Every Developer is an API Designer

Every function; every class; every struct and enum and protocol is an API.

YOU — are an API designer

As developers, we move into and out of the role of “API Designer” constantly.

Have you ever thought about that? You are an API designer! You create Application Programming Interfaces all the time.

I believe that everything we create has design built in, whether we’ve thought much about it or not.

I don’t know why that thought changed my mindset so much, but it did. Maybe it’s because I always associated APIs with massive frameworks, standard libraries, and 3rd party code modules. It’s as if I thought there was a special class of developer that did that work, and all my job entailed was putting the jigsaw puzzle together.

But when you and I design and create Types of any kind, be they data structures or functions, we ourselves, as “regular developers”, are in the business of creating APIs. We’re building ways for ourselves and others to “connect” to and interact with our code… to interface with it and use it in order to perform work.

You may be building these things for your team to use, or you may be building them for the future [you] to use. The fact is, we slip in and out of consuming and creating APIs all the time.

Being mindful of shifting roles

It’s been helpful for me to recognize when I shift in and out of each role, because creating an API applies a different aspect of the programming mind than consuming an API does.

When you create an API, you’ve got to be super conscious of your decisions. Types matter. Names matter. Inputs, outputs, dependencies and the like all matter when you’re creating an API. Why?

Because other people (or you!) will have to deal with what you create in a direct way. Sure, everyone might be concerned about the implementation and whether or not it has bugs or not. But they’ll be most concerned about how to use the thing… the API… to get work done.

When we drop out of the mode of designing and creating APIs into API consumer mode, we experience the ramifications of our API designs directly.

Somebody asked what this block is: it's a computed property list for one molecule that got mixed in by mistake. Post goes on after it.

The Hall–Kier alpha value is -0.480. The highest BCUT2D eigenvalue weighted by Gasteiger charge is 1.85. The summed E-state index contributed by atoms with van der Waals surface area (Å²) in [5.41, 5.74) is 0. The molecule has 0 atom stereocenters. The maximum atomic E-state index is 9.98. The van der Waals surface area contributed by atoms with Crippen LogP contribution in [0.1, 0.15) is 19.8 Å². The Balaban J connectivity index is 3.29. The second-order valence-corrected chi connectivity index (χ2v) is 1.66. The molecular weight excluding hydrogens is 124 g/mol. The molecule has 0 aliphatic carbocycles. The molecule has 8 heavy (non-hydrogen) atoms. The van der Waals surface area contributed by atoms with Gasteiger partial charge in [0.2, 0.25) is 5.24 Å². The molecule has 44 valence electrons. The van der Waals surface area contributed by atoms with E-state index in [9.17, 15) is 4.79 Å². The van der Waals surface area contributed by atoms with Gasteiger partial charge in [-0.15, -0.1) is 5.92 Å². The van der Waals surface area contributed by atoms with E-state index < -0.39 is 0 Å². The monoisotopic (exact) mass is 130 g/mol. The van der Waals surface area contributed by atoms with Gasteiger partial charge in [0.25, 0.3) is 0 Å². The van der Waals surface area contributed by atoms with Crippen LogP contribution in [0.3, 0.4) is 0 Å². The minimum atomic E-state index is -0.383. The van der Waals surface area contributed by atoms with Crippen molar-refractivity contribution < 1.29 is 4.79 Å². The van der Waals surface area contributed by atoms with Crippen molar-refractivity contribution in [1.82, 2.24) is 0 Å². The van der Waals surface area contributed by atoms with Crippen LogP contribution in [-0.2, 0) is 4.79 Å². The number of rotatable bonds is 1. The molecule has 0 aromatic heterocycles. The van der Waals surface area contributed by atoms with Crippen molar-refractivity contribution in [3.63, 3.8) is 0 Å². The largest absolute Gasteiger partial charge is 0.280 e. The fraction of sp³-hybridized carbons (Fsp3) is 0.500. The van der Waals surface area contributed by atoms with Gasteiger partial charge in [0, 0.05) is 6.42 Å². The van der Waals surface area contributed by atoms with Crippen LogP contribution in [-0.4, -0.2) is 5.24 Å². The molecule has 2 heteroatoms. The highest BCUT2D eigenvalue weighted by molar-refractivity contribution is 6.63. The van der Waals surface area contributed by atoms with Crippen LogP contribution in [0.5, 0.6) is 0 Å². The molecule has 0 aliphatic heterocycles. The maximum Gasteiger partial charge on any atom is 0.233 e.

• “Why is this property named that??”
  • “Does this function really need all these parameters?”
  • “This function returns what?”
  • “I wish this concept was represented as a ___ instead of a ___…”

When you’re cognizant of what you’re doing with respect to creating and consuming APIs, it’s a huge help to your team and to [future you].

APIs and team mates

I was working with a teammate, and we were having a discussion about the Type of a property in a class we were building together.

The original API was a property of Type String, and the name of the property was FieldNames. I thought to myself, “Huh… FieldNames… plural… Why is this Typed as a String? Either the name should be singular, or the Type should be switched out.”

We ended up switching that out to a Type that conveyed the idea of being able to store multiple things in that property.

The point? Something as small as the letter s and the Type of a property made a head-scratching difference in my understanding of the API. I didn’t know how to use it until I asked. And that’s a tiny bit dangerous if the person who built it isn’t there to ask, anymore, right?

#1 Takeaway

The number one takeway I want you to glean is this: Whether you realize it or not, if you’re in the software development business, you’re in the API design business. For me that meant becoming super conscious of the kind of code I’m writing, depending on which role I’m in as the keystrokes flow. Maybe this realization will impact you as well!

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